In the years leading up to his death, my mentor Clay Christensen battled many ailments. He wondered often about when things were all said and done, as a deeply religious, man, how would he be viewed when he had his final interview with God? 

He reached a conclusion that, regardless of one’s religious leanings, has significant implications for how we shape outcomes-based data in higher education—and a need to figure out how to capture individual learners’ desires for progress in those metrics.

Before sharing that conclusion, it helps to have some background on Clay’s broader views about data.

Clay was always suspect of data. First, he was fond of pointing out that data are created by humans. Data aren’t some objective things that magically exist in the world. Humans must create categories, observe phenomena, and make decisions about what the “data” are. There’s subjectivity in data, no matter how we might wish otherwise, as data are based on constructs that humans have created at one point or another.

Second, data, as he was fond of saying, are, by definition, backward-looking. They are unable, by definition, to tell you anything about the future in and of themselves. And by the time data become available, the phenomenon has already passed. Even for those that talk about “real-time” data, they are, by definition, somewhat of an oxymoron. What’s more, data are only convincingly and clearly available about the distant past after people have had time to sort through them and scrub them.

What did this have to do with Clay’s final interview with God?

As Clay considered all these observations about data, he decided that God probably didn’t need data like humans did. We need data to simplify and make sense of what is a complicated and messy world, to organize things in different ways, and be able to understand a big picture that has lots of moving parts underneath it.

But God, he concluded, had an infinite mind, as opposed to us humans with our finite and limited minds. And God was able to see beneath the data and look at the individual stories in the world and understand each story and instance. N of 1 didn’t bother God, in other words.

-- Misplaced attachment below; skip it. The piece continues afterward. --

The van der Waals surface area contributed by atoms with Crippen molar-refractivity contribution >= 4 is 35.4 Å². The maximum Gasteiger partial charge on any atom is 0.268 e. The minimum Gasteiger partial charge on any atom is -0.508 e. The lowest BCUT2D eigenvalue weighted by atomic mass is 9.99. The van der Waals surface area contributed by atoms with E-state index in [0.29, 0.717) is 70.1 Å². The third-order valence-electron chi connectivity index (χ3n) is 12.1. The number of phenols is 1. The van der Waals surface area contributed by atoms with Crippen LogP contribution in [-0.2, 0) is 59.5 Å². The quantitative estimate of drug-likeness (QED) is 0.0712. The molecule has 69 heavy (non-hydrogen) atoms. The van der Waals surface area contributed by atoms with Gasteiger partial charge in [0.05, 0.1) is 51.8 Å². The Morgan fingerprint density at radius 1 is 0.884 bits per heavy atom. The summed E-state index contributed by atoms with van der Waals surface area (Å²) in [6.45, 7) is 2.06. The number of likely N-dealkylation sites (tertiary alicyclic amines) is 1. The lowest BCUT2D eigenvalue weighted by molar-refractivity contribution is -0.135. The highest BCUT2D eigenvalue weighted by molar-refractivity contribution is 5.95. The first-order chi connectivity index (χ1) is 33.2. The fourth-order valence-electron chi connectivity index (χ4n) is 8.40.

From this, Clay concluded that when he was before God, he wouldn’t be judged based on the raw number of people that he had influenced or touched or the scale of his reach. Instead, God would judge Clay by each individual interaction that he had had with humans in the world. And God would be able to make sense of all those individual interactions and how Clay had acted. Clay, of course, would have passed with flying colors far more than most of us. 

But that, of course, isn’t the point of my story. Nor is my story about whether God exists and has an infinite or finite mind.

The point is that we often mistake data for the phenomena or the outcomes that we’re trying to create rather than seeing data for what they are: a representation and abstraction of something that humans have created. Data are not objective reality.

And yet, we also know that data have an incredible power to motivate how organizations optimize themselves to make the data “look good.” Organizations will go to great lengths to produce outcomes around data—financial, environmental, student, and so forth.

In thinking about this, there may be a fundamental problem with this desire to optimize the data in postsecondary education and training. That’s because the metrics and data on which an institution might optimize are fundamentally supply-side in nature—that is, they view the world from the perspective of those institutions that deliver education.

The problem is that using data, in that case, might not match the demand-side of the equation. What is success for an individual learner in their specific circumstances? What happens when what success looks like for a particular individual doesn’t match up with what is right for the institution?

How can we cease judging institutions on supply-side metrics that capture the average and instead evaluate them based on how they facilitate the individual progress each learner desires in their lives? How do we capture learner voice in outcomes-based metrics?

It’s easy to think that this mismatch must not happen all that often, or that my question isn’t all that pressing, because the majority of metrics in accredited higher education are still input-based. Indeed, nine out of the 10 categories accreditation tracks are inputs because of regulation.

Although I agree much of our metrics are too input-based—that’s been a major thrust of my writing for over a decade now—I suspect the mismatch between individual learner and institution may occur more than people think.

A few stories help illustrate.

Guild Education, where I’m an advisor, works with working adult employees and helps them gain further education and upskilling opportunities through a range of academic partners. It has a unique data set because its concern isn’t just how the working adults it serves progress through their education program, but also—and more importantly—what promotions and pathways open for those individuals at the employers with whom Guild works.